The liberations promoted by the counter-culturalists - sexual, personal, political, economic - did not liberate. Instead, they enslaved people. Says Magnet, the no-fault way in which the counter-culturalist conducted his personal life was "mirrored by his no-fault social policy, all rights and entitlements without responsibilities".
These counterculture values had a very real bearing on the issue of poverty. The traditional values that either prevented poverty or helped one escape from poverty - thrift, hard work, responsibility, deferral of gratification, sobriety - were eschewed. In their place were enshrined the values of hedonism, sensualism and selfishness. These values can only entrap, not liberate. As Irving Kristol put it, "It's hard to rise above poverty if society keeps deriding the human qualities that allow you to escape from it."
Take the sexual revolution for example. The reshaped values of the sexual revolution were directly responsible for the breakdown of families, for easy divorce, for illegitimacy, for sole-parent households. Not that these problems didn't exist before the onset of the sexual revolution, but they were certainly exacerbated and compounded by it.
The new culture, as Magnet explains, "permitted, even celebrated, behavior that, when poor people practice it, will imprison them inextricably in poverty.Read more ›
Most Recent Customer Reviews
Delighted with my purchase. The book arrived as described by the Seller and it arrived ahead of schedule. Couldn't be happier.Published 7 months ago by Norman Eng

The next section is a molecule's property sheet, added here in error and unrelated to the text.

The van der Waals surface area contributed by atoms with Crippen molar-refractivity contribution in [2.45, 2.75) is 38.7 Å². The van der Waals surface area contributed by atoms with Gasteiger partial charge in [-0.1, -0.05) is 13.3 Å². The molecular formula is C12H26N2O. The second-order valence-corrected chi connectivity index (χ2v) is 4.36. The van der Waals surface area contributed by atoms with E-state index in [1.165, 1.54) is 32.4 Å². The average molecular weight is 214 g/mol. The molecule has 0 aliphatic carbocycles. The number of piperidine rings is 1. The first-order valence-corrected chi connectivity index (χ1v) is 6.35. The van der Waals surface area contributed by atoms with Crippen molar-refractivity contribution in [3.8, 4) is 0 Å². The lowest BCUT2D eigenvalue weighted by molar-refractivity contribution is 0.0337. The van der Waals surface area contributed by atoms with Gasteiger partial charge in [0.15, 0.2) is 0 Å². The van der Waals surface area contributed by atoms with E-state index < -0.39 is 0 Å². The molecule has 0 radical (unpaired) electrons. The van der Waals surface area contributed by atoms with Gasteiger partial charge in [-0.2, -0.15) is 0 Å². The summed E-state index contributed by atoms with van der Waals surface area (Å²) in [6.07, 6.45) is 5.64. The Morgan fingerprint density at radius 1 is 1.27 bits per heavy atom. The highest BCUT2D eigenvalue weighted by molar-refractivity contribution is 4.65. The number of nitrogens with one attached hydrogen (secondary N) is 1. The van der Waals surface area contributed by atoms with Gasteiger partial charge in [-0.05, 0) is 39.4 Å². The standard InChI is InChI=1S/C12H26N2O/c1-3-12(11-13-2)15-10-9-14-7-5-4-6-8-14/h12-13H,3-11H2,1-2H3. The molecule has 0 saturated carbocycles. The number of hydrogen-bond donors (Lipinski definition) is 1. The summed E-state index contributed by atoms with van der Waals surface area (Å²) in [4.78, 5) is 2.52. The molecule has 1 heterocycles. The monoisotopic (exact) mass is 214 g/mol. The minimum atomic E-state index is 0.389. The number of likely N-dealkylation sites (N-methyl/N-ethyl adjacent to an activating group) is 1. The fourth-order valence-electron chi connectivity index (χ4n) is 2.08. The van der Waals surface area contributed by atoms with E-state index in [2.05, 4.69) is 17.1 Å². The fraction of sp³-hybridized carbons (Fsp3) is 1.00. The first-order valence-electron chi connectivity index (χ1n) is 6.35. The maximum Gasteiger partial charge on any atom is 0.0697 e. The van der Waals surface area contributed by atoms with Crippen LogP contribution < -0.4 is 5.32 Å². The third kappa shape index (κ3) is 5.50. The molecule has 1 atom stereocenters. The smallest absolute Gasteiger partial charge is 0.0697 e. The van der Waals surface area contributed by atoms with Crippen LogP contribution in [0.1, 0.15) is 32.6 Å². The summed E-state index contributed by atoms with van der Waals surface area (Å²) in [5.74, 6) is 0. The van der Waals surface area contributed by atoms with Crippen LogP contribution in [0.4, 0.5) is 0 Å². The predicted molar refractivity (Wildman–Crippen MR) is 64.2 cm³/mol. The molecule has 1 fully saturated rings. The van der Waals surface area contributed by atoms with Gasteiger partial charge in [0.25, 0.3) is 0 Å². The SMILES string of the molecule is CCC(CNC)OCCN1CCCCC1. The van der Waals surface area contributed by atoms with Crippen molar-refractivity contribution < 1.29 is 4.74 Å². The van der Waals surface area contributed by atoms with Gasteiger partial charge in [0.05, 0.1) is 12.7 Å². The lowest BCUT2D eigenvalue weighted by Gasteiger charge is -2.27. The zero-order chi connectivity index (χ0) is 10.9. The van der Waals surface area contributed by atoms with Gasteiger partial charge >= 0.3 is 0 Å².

Chronicles the decline of morals and the rise of the underclass stemming from social reforms starting in the sixties. Government stepping in when bad moral judgements are made. Read morePublished 8 months ago by Rich O.
I read this book years ago and never forgot the title and the truths it tells. It lays Johnson's Great Society and liberalism to waste so effectively that anyone who's given it... Read morePublished 14 months ago by D. Cantrell
A little old but right on the money but some feelings might be hurt. . One of the few books that looks on the othr side of the coin.Published 21 months ago by Duncan Hall
This has to be required reading for everyone. Exceptionally well written. Worth every dime I spent on it.
As a psychotherapist who specialized in working with the homeless and addicted, and also developed programs for the homeless in Boston that were often sabotaged by well meaning... Read morePublished on October 7, 2013 by Stuart
When I first read the book, I enjoyed it thoroughly and agreed totally with Manet's indictment of the liberals as largely responsible for the creation of the intractable... Read morePublished on July 19, 2013 by John Samsvick
I had no idea that there were any intelligent, professional intellectuals left who not only could analyze the world around us and understand the cause and effects that have... Read morePublished on July 31, 2012 by W. Sid Vogel
Let me see if I understand this... The main problem with the Black underclass is that they're following in the footsteps of Woodstock -- that they've come under the evil influence... Read morePublished on October 2, 2009 by Mitchell in Oakland